The Demise of Sears Stock: A Timeline

Once one of the most prominent retailers in America, Sears has filed for bankruptcy. Naturally, Sears stock plummeted in response to the news, tumbling 23% in early Monday trading to fall to $0.31 per share. That’s right—Sears Holdings (SHLD) is now a penny stock, with a market capitalization of a mere $34 million.

As a company and a stock, Sears Holdings is pretty much dead. Sad. Growing up in Richmond, Virginia, I remember my Mom taking me and my sister to Sears frequently—the towering Sears store was front and center at the local Regency Square mall, its bright blue and white letters big enough to be seen from the highway.

Now, living in Vermont, the only Sears that I know of is located at the back of the nearby Blue Mall, so small and tucked away that it’s as if the mall owners are almost embarrassed it’s still there. I’m sure it won’t be there much longer.

Sears isn’t alone, of course. Macy’s (M), J.C. Penney (JCP) and Dillard’s (DDS) are other examples of department stores that have fallen victim to the Amazon-driven online retail revolution—and their stocks have nosedived accordingly.

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Sears Stock Demise Timeline

But none of those retail stocks have lost virtually all of their value the way Sears stock has. To truly demonstrate how far SHLD has fallen, here’s a timeline that dates back to 2007, followed by a very ugly chart:

April 2007: Sears stock hits an all-time high of 144, peaking at a value of more than $23 billion. At the time, it was up 1,179% in the four years since SHLD debuted on the Nasdaq, in 2003.

November 2008: SHLD mercifully finds a bottom at 22, after a year-and-a-half freefall in the throes of the Great Recession.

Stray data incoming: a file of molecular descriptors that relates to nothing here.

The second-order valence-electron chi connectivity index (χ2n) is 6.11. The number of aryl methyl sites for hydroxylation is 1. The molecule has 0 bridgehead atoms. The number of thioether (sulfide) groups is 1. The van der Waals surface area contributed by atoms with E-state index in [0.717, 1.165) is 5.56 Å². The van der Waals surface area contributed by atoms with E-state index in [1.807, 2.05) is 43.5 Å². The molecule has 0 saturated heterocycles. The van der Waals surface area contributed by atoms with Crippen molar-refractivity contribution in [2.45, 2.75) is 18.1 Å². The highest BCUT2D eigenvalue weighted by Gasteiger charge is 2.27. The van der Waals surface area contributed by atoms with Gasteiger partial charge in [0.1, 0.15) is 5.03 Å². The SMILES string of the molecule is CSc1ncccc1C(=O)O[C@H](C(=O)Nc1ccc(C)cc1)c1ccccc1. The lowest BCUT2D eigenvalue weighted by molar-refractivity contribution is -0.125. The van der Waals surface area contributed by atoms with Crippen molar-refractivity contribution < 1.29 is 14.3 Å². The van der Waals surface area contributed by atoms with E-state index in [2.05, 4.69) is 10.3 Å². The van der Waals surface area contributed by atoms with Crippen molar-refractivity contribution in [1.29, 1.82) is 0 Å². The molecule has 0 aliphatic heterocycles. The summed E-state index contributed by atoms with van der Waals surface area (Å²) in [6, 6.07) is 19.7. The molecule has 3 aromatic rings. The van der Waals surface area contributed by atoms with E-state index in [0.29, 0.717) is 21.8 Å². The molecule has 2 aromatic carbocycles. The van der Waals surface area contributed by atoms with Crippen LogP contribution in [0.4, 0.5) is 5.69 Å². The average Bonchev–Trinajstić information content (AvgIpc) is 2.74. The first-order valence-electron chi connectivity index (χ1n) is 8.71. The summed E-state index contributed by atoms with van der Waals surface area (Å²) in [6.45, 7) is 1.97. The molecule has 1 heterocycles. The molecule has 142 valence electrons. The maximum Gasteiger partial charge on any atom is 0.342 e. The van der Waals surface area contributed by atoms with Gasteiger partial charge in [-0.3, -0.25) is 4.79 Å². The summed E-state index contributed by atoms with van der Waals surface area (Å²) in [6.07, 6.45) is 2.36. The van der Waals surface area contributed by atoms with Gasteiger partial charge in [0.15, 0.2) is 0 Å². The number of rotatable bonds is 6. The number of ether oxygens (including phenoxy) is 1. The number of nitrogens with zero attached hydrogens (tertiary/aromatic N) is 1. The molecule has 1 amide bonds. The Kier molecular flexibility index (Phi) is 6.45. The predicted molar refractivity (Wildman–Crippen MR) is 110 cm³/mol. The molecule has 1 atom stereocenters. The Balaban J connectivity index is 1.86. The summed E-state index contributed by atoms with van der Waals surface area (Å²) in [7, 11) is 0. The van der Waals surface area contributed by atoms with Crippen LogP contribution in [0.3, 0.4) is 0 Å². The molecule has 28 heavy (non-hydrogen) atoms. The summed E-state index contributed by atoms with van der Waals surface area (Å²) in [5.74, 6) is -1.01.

April 2010: SHLD stock is back up to 92, thanks in part to a 373% earnings per share improvement in 2009. Sears hasn’t grown annual profits since.

January 2012: Back down Sears stock goes, re-testing multi-year support at 22 on the heels of a year in which the company failed to grow sales or earnings.

May 2015: SHLD dips below 22 for the first time in more than a decade, as the company continues to shutter stores across the country.

December 2016: Sears stock dips below 10 per share for the first time after Black Friday sales disappoint yet again.

September 2018: SHLD falls to less than one dollar per share. It’s been in steep decline in the two weeks since. By the time you read this, it might be at zero.

A 10-year chart of Sears stock. Yikes.There’s no real moral to this story, other than to avoid department store stocks, which I’m sure you already knew. Brick-and-mortar retailers as a whole aren’t dead—in fact, there are plenty of good investment opportunities in dollar store stocks like Five Below (FIVE) and Dollar Tree (DLTR).

At the moment however, very few stocks are holding up well, thanks to last week’s mini-market crash. To know which stocks have actually maintained momentum amid the downturn, I highly recommend subscribing to our Cabot Top Ten Trader investment advisory, where every week Mike Cintolo recommends the market’s 10 hottest stocks. For more information, click here.

In the meantime…R.I.P Sears.

Timothy Lutts

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